Derek Chauvin is forging ahead with his appeal of his convictions for second-degree murder, third-degree murder, and second-degree manslaughter related to the death of George Floyd in May 2020 in Minneapolis.
Attorneys for the former police officer filed a brief on his behalf on Friday, arguing that he did not receive a fair trial for a number of reasons. The brief alleges that one political activist who made it on to the jury lied to the court on his jury form, that the riots and media coverage that took place before and during his trial were prejudicial to his case, and the lack of a “cooling period” further created bias against him.
Derek Chauvin Files Reply Arguments in George Floyd Appeal https://t.co/2ig1Y67V0G
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Chavin’s lawyers argue that the riots that plagued the nation in 2020 “poisoned the jury” against him. They also cite the widespread fears that anything less than a conviction at his trial would result in even greater and more violent rioting.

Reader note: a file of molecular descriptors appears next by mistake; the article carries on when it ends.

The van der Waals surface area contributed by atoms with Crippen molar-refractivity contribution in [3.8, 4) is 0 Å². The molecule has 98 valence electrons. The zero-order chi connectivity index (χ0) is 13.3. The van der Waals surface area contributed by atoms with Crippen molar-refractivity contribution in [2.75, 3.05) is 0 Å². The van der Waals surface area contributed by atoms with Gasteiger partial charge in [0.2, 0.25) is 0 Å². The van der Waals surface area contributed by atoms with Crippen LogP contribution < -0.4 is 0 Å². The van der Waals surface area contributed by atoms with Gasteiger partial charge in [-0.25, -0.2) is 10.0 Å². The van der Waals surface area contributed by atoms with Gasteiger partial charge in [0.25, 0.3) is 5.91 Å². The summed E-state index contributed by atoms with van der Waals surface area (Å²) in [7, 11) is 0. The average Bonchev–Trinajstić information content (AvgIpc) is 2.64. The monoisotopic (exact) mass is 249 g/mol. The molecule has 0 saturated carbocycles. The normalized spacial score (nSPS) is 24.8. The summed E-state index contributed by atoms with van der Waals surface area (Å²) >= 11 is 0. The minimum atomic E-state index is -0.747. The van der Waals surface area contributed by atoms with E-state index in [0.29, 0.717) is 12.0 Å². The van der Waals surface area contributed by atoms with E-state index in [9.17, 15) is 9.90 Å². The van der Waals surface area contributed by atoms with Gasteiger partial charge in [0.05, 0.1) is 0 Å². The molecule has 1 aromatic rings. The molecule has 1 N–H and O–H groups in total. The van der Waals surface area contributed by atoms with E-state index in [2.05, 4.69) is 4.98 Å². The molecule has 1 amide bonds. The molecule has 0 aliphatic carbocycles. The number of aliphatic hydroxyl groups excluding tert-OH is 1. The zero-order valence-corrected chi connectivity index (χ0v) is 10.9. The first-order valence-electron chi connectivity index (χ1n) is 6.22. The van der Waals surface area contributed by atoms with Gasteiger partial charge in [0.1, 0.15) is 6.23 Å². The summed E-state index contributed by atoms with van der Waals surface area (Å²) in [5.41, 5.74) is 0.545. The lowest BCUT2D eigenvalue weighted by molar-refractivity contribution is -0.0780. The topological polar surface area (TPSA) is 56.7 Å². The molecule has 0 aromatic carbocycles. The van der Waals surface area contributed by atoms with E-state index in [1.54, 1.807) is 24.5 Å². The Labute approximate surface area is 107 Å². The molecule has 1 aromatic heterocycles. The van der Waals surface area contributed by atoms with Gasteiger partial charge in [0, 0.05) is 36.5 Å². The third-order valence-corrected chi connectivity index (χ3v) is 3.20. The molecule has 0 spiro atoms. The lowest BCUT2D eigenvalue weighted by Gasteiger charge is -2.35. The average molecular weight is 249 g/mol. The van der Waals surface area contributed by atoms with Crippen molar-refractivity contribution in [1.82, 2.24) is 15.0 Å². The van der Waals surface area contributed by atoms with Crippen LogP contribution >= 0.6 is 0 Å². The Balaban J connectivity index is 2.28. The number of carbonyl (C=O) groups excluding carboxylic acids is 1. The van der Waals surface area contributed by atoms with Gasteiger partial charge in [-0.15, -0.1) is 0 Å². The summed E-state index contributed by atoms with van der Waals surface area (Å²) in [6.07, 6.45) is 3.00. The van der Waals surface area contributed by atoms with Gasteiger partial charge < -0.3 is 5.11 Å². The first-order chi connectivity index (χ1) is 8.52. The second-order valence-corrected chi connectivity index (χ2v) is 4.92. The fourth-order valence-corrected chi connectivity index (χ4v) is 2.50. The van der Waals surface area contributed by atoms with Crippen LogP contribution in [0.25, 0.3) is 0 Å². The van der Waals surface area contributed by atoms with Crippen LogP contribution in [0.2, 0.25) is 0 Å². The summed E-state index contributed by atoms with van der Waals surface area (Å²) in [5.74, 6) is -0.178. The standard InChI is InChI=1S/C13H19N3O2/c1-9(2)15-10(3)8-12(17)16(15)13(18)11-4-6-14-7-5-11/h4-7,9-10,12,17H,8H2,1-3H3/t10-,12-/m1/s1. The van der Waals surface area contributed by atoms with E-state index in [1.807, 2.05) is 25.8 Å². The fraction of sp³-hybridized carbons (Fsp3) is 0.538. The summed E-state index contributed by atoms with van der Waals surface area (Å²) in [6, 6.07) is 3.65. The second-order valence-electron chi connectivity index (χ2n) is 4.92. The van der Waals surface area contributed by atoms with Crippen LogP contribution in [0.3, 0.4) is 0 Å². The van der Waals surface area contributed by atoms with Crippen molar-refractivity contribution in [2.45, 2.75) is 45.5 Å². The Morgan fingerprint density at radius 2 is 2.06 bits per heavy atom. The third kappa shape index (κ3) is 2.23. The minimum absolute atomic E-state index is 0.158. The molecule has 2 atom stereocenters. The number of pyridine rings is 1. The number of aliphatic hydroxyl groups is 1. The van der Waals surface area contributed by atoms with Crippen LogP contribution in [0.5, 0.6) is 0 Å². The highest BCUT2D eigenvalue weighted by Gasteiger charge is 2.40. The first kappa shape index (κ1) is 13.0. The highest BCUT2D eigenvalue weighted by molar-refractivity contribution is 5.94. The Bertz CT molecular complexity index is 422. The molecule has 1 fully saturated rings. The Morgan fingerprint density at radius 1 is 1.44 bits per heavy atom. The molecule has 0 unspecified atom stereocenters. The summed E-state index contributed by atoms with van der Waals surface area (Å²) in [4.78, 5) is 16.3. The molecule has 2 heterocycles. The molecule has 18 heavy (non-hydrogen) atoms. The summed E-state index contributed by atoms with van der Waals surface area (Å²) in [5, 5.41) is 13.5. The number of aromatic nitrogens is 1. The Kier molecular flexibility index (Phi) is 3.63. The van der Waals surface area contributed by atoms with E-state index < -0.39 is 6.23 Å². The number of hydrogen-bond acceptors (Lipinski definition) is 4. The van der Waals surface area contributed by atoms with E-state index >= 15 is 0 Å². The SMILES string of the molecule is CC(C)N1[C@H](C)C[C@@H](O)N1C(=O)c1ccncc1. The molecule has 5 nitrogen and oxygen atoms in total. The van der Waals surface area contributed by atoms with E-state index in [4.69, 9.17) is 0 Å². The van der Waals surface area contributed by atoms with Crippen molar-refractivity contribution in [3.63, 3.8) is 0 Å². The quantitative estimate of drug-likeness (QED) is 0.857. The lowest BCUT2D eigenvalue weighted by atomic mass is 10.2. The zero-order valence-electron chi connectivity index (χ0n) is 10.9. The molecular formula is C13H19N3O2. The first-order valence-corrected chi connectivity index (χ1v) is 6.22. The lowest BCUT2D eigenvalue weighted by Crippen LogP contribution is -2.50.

The brief cites another case as precedent in a situation of a “juror discovering that the City he or she resides in is bracing for a riot in the event the defendant on whose jury you sit is acquitted.”
The defense team further claims that the media and some law enforcement organizations in Minnesota either intentionally or unwittingly tainted the pool of potential jurors. The brief argues that public “coverage glorified Floyd and demonized Chauvin.” It cites allegedly false reporting that Chauvin had his knee on Floyd’s neck that led to widespread “pretrial publicity held up Chauvin as the symbol of police brutality.”
The brief also alleges that the trial judge erred in not allowing for a media “cooling off” period before Chauvin’s trial, which took place as emotions were still running very high in the community.
The defense lawyers specifically identified juror Brandon Mitchell as having been untruthful on his pre-trial juror questionnaire. The question in issue regarded “his views of the case and the extent of his activism.”
Mitchell checked “no” to the question about whether he had ever been an advocate for police reform or publicly demonstrated “about police use of force or police brutality.” The defense lawyers argue that evidence shows that Mitchell was an active participant in at least one George Floyd demonstration while wearing a shirt with the printed message, “BLM – Get Your Knee Off Our Necks.”
Chauvin is currently in prison on a sentence of 22.5 years. In his appeal, he requests either a reversal of his convictions, a new trial, or resentencing.